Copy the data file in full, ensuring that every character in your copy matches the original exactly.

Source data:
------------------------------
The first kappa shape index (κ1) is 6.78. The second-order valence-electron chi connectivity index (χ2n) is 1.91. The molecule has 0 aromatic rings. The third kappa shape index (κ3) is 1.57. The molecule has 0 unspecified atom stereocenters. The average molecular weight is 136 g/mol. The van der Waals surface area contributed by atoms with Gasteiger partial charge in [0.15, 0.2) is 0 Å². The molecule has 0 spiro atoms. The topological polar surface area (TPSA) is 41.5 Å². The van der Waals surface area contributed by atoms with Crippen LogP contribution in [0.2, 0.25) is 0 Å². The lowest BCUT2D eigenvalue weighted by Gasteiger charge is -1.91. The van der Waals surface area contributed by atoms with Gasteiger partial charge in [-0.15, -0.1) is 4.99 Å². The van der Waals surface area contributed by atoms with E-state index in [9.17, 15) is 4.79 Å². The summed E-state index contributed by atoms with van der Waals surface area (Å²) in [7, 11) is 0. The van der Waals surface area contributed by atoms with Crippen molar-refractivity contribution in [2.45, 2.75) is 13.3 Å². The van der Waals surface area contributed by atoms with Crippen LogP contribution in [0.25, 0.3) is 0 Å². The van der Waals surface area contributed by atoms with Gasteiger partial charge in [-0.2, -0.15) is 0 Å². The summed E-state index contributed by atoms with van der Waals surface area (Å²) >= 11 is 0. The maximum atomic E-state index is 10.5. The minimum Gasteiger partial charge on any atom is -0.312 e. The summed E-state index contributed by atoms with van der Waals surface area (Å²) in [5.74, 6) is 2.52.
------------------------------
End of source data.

The first kappa shape index (κ1) is 6.78. The second-order valence-electron chi connectivity index (χ2n) is 1.91. The molecule has 0 aromatic rings. The third kappa shape index (κ3) is 1.57. The molecule has 0 unspecified atom stereocenters. The average molecular weight is 136 g/mol. The van der Waals surface area contributed by atoms with Gasteiger partial charge in [0.15, 0.2) is 0 Å². The molecule has 0 spiro atoms. The topological polar surface area (TPSA) is 41.5 Å². The van der Waals surface area contributed by atoms with Crippen LogP contribution in [0.2, 0.25) is 0 Å². The lowest BCUT2D eigenvalue weighted by Gasteiger charge is -1.91. The van der Waals surface area contributed by atoms with Gasteiger partial charge in [-0.15, -0.1) is 4.99 Å². The van der Waals surface area contributed by atoms with E-state index in [9.17, 15) is 4.79 Å². The summed E-state index contributed by atoms with van der Waals surface area (Å²) in [7, 11) is 0. The van der Waals surface area contributed by atoms with Crippen molar-refractivity contribution in [2.45, 2.75) is 13.3 Å². The van der Waals surface area contributed by atoms with Crippen LogP contribution in [0.25, 0.3) is 0 Å². The van der Waals surface area contributed by atoms with Gasteiger partial charge in [-0.2, -0.15) is 0 Å². The summed E-state index contributed by atoms with van der Waals surface area (Å²) >= 11 is 0. The maximum atomic E-state index is 10.5. The minimum Gasteiger partial charge on any atom is -0.312 e. The summed E-state index contributed by atoms with van der Waals surface area (Å²) in [5.74, 6) is 2.52.